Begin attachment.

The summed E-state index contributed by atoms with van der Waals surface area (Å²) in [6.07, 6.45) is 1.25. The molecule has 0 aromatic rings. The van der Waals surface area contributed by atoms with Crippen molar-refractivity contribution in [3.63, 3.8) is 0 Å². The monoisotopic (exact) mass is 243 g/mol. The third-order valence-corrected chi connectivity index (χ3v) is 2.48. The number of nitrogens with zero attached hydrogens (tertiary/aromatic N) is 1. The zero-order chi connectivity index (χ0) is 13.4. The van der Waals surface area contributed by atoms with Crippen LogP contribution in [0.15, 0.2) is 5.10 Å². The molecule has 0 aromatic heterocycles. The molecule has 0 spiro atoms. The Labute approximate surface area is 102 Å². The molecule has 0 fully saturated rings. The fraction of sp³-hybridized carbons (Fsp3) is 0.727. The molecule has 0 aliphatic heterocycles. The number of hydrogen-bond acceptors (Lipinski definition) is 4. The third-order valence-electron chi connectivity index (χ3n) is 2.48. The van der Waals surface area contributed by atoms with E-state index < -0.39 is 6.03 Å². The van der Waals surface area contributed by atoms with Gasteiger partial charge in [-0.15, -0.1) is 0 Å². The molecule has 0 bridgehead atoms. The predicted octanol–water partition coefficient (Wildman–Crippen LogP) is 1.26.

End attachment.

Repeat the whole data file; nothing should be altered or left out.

The summed E-state index contributed by atoms with van der Waals surface area (Å²) in [6.07, 6.45) is 1.25. The molecule has 0 aromatic rings. The van der Waals surface area contributed by atoms with Crippen molar-refractivity contribution in [3.63, 3.8) is 0 Å². The monoisotopic (exact) mass is 243 g/mol. The third-order valence-corrected chi connectivity index (χ3v) is 2.48. The number of nitrogens with zero attached hydrogens (tertiary/aromatic N) is 1. The zero-order chi connectivity index (χ0) is 13.4. The van der Waals surface area contributed by atoms with Crippen LogP contribution in [0.15, 0.2) is 5.10 Å². The molecule has 0 aromatic heterocycles. The molecule has 0 spiro atoms. The Labute approximate surface area is 102 Å². The molecule has 0 fully saturated rings. The fraction of sp³-hybridized carbons (Fsp3) is 0.727. The molecule has 0 aliphatic heterocycles. The number of hydrogen-bond acceptors (Lipinski definition) is 4. The third-order valence-electron chi connectivity index (χ3n) is 2.48. The van der Waals surface area contributed by atoms with E-state index < -0.39 is 6.03 Å². The van der Waals surface area contributed by atoms with Gasteiger partial charge in [-0.15, -0.1) is 0 Å². The molecule has 0 bridgehead atoms. The predicted octanol–water partition coefficient (Wildman–Crippen LogP) is 1.26.